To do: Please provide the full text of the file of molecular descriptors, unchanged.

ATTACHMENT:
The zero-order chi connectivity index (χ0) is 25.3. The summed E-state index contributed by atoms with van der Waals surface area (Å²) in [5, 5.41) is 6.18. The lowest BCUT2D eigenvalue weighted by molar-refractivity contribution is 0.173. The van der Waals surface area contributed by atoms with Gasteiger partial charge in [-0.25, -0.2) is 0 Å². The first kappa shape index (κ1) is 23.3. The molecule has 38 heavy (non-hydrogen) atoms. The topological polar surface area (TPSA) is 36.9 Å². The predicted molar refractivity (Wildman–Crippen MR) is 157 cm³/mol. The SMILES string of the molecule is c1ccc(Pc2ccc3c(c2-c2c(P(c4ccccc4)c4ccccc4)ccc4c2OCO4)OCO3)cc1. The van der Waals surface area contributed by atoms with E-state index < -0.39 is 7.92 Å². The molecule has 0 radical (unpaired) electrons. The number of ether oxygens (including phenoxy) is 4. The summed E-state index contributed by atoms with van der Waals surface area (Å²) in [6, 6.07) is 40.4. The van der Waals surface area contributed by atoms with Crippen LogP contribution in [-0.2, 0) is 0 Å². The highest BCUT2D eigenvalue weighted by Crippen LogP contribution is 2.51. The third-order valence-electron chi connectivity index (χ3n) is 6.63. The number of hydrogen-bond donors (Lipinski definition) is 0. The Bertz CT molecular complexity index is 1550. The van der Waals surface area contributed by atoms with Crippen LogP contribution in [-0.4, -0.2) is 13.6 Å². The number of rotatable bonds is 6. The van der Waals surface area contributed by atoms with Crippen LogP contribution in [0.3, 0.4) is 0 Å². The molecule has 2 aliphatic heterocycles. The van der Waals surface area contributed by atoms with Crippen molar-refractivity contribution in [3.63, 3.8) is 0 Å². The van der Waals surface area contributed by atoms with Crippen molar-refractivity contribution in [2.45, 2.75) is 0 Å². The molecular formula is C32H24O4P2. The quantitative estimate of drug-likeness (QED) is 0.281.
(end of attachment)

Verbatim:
The zero-order chi connectivity index (χ0) is 25.3. The summed E-state index contributed by atoms with van der Waals surface area (Å²) in [5, 5.41) is 6.18. The lowest BCUT2D eigenvalue weighted by molar-refractivity contribution is 0.173. The van der Waals surface area contributed by atoms with Gasteiger partial charge in [-0.25, -0.2) is 0 Å². The first kappa shape index (κ1) is 23.3. The molecule has 38 heavy (non-hydrogen) atoms. The topological polar surface area (TPSA) is 36.9 Å². The predicted molar refractivity (Wildman–Crippen MR) is 157 cm³/mol. The SMILES string of the molecule is c1ccc(Pc2ccc3c(c2-c2c(P(c4ccccc4)c4ccccc4)ccc4c2OCO4)OCO3)cc1. The van der Waals surface area contributed by atoms with E-state index < -0.39 is 7.92 Å². The molecule has 0 radical (unpaired) electrons. The number of ether oxygens (including phenoxy) is 4. The summed E-state index contributed by atoms with van der Waals surface area (Å²) in [6, 6.07) is 40.4. The van der Waals surface area contributed by atoms with Crippen LogP contribution in [-0.2, 0) is 0 Å². The highest BCUT2D eigenvalue weighted by Crippen LogP contribution is 2.51. The third-order valence-electron chi connectivity index (χ3n) is 6.63. The number of hydrogen-bond donors (Lipinski definition) is 0. The Bertz CT molecular complexity index is 1550. The van der Waals surface area contributed by atoms with Crippen LogP contribution in [-0.4, -0.2) is 13.6 Å². The number of rotatable bonds is 6. The van der Waals surface area contributed by atoms with Crippen LogP contribution in [0.3, 0.4) is 0 Å². The molecule has 2 aliphatic heterocycles. The van der Waals surface area contributed by atoms with Crippen molar-refractivity contribution in [3.63, 3.8) is 0 Å². The van der Waals surface area contributed by atoms with Crippen molar-refractivity contribution in [2.45, 2.75) is 0 Å². The molecular formula is C32H24O4P2. The quantitative estimate of drug-likeness (QED) is 0.281.